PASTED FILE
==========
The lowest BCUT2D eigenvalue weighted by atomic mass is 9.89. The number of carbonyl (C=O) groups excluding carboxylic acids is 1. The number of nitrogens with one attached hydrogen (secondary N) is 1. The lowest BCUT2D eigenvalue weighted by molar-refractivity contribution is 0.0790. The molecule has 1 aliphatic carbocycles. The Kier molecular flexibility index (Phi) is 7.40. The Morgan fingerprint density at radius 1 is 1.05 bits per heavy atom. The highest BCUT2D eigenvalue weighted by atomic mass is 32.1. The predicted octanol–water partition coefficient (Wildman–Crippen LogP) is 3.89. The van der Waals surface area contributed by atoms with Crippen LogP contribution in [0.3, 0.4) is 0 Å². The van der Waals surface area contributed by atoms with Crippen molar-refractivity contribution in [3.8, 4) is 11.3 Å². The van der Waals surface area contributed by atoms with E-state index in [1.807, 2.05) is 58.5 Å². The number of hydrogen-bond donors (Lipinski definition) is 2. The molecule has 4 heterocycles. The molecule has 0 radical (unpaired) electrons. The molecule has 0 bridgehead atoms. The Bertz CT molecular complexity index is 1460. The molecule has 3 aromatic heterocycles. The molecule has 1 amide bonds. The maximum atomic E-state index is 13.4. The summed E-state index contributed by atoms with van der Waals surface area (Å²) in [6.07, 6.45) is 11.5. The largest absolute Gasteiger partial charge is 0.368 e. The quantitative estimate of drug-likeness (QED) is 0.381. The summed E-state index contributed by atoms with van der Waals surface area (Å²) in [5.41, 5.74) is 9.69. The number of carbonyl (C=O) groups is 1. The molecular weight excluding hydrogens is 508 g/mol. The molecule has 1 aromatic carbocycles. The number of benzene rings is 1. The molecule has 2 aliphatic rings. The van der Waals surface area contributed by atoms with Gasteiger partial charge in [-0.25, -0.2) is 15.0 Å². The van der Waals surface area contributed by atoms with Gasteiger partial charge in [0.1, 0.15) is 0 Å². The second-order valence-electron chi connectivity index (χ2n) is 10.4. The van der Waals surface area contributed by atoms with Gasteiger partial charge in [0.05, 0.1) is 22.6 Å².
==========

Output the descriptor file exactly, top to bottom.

The lowest BCUT2D eigenvalue weighted by atomic mass is 9.89. The number of carbonyl (C=O) groups excluding carboxylic acids is 1. The number of nitrogens with one attached hydrogen (secondary N) is 1. The lowest BCUT2D eigenvalue weighted by molar-refractivity contribution is 0.0790. The molecule has 1 aliphatic carbocycles. The Kier molecular flexibility index (Phi) is 7.40. The Morgan fingerprint density at radius 1 is 1.05 bits per heavy atom. The highest BCUT2D eigenvalue weighted by atomic mass is 32.1. The predicted octanol–water partition coefficient (Wildman–Crippen LogP) is 3.89. The van der Waals surface area contributed by atoms with Crippen LogP contribution in [0.3, 0.4) is 0 Å². The van der Waals surface area contributed by atoms with Crippen molar-refractivity contribution in [3.8, 4) is 11.3 Å². The van der Waals surface area contributed by atoms with E-state index in [1.807, 2.05) is 58.5 Å². The number of hydrogen-bond donors (Lipinski definition) is 2. The molecule has 4 heterocycles. The molecule has 0 radical (unpaired) electrons. The molecule has 0 bridgehead atoms. The Bertz CT molecular complexity index is 1460. The molecule has 3 aromatic heterocycles. The molecule has 1 amide bonds. The maximum atomic E-state index is 13.4. The summed E-state index contributed by atoms with van der Waals surface area (Å²) in [6.07, 6.45) is 11.5. The largest absolute Gasteiger partial charge is 0.368 e. The quantitative estimate of drug-likeness (QED) is 0.381. The summed E-state index contributed by atoms with van der Waals surface area (Å²) in [5.41, 5.74) is 9.69. The number of carbonyl (C=O) groups is 1. The molecular weight excluding hydrogens is 508 g/mol. The molecule has 1 aromatic carbocycles. The number of benzene rings is 1. The molecule has 2 aliphatic rings. The van der Waals surface area contributed by atoms with Gasteiger partial charge in [-0.25, -0.2) is 15.0 Å². The van der Waals surface area contributed by atoms with Gasteiger partial charge in [0.1, 0.15) is 0 Å². The second-order valence-electron chi connectivity index (χ2n) is 10.4. The van der Waals surface area contributed by atoms with Gasteiger partial charge in [0.05, 0.1) is 22.6 Å².